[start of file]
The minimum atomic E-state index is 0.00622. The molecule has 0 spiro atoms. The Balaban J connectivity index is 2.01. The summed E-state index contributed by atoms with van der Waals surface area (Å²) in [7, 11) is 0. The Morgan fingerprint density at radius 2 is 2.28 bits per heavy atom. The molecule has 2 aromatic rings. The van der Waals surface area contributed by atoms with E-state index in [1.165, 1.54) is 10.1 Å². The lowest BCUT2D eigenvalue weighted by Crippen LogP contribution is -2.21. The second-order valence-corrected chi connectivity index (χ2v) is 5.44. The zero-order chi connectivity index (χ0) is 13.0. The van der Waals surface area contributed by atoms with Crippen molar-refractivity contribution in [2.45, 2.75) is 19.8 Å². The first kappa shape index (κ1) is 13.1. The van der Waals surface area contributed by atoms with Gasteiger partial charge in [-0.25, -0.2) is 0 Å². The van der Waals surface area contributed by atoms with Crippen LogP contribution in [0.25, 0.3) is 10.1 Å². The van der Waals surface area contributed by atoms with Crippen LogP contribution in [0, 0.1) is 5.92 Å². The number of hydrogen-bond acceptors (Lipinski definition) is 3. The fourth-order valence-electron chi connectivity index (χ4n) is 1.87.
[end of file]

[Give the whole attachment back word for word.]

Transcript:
The minimum atomic E-state index is 0.00622. The molecule has 0 spiro atoms. The Balaban J connectivity index is 2.01. The summed E-state index contributed by atoms with van der Waals surface area (Å²) in [7, 11) is 0. The Morgan fingerprint density at radius 2 is 2.28 bits per heavy atom. The molecule has 2 aromatic rings. The van der Waals surface area contributed by atoms with E-state index in [1.165, 1.54) is 10.1 Å². The lowest BCUT2D eigenvalue weighted by Crippen LogP contribution is -2.21. The second-order valence-corrected chi connectivity index (χ2v) is 5.44. The zero-order chi connectivity index (χ0) is 13.0. The van der Waals surface area contributed by atoms with Crippen molar-refractivity contribution in [2.45, 2.75) is 19.8 Å². The first kappa shape index (κ1) is 13.1. The van der Waals surface area contributed by atoms with Gasteiger partial charge in [-0.25, -0.2) is 0 Å². The van der Waals surface area contributed by atoms with Crippen LogP contribution in [0.25, 0.3) is 10.1 Å². The van der Waals surface area contributed by atoms with Crippen LogP contribution in [0, 0.1) is 5.92 Å². The number of hydrogen-bond acceptors (Lipinski definition) is 3. The fourth-order valence-electron chi connectivity index (χ4n) is 1.87.